Is it because our doctors are the white-robed, high priests of medicine that their every word, frown, or raised eyebrow has the power to plunge us into the depths of despair? Is this why we scrutinize their phrases and mannerisms for clues about the future of our bodies?
Of course doctors — despite the mystique surrounding them — aren’t the high priests of medicine and they don’t have ultimate knowledge about our destinies. As one very wise doctor once told me, “a diagnosis — or a prognosis — for that matter, is just an opinion.” A well-informed opinion, to be sure, but not one that is carved in stone. If I had believed the neurologists who told me twelve years ago that I would probably never walk or fully use my left arm again, I’d be an invalid today. If my friend Janet had believed the oncologist who told her that she had one year to live, she would not now — ten years later — be writing her memoirs and enjoying her grandchildren.
The stories of triumph over diagnosis go on and on, and every time I hear or write about another one, I am awed anew at the power of the human spirit to overcome medical calamities that look hopeless. When I woke up from surgery with my half my body paralyzed by a stroke, what I thought was a calamity actually turned out to be a gift: It taught me something about myself and launched me on a new professional path. On this path, I have been privileged to meet and write the stories of courageous people who chose to disobey their diagnoses and to forge their own destinies of healing. Their very existence gives hope to all of us.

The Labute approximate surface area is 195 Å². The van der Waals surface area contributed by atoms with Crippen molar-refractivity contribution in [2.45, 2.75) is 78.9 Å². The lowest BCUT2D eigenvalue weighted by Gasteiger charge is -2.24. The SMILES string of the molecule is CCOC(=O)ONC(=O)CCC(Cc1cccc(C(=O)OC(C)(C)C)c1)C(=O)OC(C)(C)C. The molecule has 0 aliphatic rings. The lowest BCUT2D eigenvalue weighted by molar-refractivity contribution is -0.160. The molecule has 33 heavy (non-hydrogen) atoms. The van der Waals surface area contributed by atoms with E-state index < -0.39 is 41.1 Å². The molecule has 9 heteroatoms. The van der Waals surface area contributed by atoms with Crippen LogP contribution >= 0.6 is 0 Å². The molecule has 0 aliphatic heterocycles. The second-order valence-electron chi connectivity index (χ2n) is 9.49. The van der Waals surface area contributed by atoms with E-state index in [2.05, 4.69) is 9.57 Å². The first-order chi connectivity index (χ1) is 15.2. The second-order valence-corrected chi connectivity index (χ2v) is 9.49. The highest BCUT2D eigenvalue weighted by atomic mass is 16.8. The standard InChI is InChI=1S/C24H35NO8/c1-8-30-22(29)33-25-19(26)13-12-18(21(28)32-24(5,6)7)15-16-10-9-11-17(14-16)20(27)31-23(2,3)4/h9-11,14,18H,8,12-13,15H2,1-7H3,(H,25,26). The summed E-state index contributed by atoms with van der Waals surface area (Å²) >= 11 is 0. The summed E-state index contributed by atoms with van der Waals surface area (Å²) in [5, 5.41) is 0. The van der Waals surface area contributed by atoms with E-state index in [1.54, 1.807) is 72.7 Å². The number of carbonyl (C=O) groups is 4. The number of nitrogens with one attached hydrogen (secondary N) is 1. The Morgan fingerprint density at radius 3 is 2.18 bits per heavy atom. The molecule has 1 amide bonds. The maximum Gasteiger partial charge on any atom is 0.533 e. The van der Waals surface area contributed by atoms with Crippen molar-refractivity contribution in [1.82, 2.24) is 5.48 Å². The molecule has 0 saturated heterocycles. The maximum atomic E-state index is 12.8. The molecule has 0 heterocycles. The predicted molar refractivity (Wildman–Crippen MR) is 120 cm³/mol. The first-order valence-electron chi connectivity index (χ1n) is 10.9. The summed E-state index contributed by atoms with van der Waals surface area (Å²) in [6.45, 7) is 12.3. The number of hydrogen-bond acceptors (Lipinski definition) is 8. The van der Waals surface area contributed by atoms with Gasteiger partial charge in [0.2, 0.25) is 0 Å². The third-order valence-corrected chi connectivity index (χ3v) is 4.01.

Of course we need our doctors. They are trained to make diagnoses. But they are not infallible. We should temper their opinions with what we know about ourselves. And they in turn need to recognize that their words are powerful influences on our bodies, minds and spirits, and they should be chosen wisely. We want our doctors to tell us the truth as they see it, but we also need them to be our partners in hope. Because, after all, neither they nor we really know what the future holds.